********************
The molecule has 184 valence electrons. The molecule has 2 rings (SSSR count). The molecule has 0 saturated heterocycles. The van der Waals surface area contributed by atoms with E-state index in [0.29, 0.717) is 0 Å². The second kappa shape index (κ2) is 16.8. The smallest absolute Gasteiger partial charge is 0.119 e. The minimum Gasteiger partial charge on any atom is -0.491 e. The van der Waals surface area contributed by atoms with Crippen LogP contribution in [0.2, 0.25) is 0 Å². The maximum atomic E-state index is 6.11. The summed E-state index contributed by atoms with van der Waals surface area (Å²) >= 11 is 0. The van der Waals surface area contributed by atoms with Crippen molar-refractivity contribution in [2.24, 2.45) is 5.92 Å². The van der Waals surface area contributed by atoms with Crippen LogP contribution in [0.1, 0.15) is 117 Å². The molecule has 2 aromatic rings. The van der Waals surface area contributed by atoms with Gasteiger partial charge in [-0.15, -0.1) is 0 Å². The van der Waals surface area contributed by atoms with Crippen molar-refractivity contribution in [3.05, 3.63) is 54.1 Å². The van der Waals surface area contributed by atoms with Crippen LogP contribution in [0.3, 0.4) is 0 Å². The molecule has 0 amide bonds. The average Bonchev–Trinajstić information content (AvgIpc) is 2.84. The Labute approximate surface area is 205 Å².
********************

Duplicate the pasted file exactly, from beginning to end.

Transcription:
The molecule has 184 valence electrons. The molecule has 2 rings (SSSR count). The molecule has 0 saturated heterocycles. The van der Waals surface area contributed by atoms with E-state index in [0.29, 0.717) is 0 Å². The second kappa shape index (κ2) is 16.8. The smallest absolute Gasteiger partial charge is 0.119 e. The minimum Gasteiger partial charge on any atom is -0.491 e. The van der Waals surface area contributed by atoms with Crippen LogP contribution in [0.2, 0.25) is 0 Å². The maximum atomic E-state index is 6.11. The summed E-state index contributed by atoms with van der Waals surface area (Å²) >= 11 is 0. The van der Waals surface area contributed by atoms with Crippen molar-refractivity contribution in [2.24, 2.45) is 5.92 Å². The van der Waals surface area contributed by atoms with Crippen LogP contribution in [0.1, 0.15) is 117 Å². The molecule has 2 aromatic rings. The van der Waals surface area contributed by atoms with Gasteiger partial charge in [-0.15, -0.1) is 0 Å². The van der Waals surface area contributed by atoms with Crippen molar-refractivity contribution in [3.05, 3.63) is 54.1 Å². The van der Waals surface area contributed by atoms with Crippen LogP contribution in [0.3, 0.4) is 0 Å². The molecule has 0 amide bonds. The average Bonchev–Trinajstić information content (AvgIpc) is 2.84. The Labute approximate surface area is 205 Å².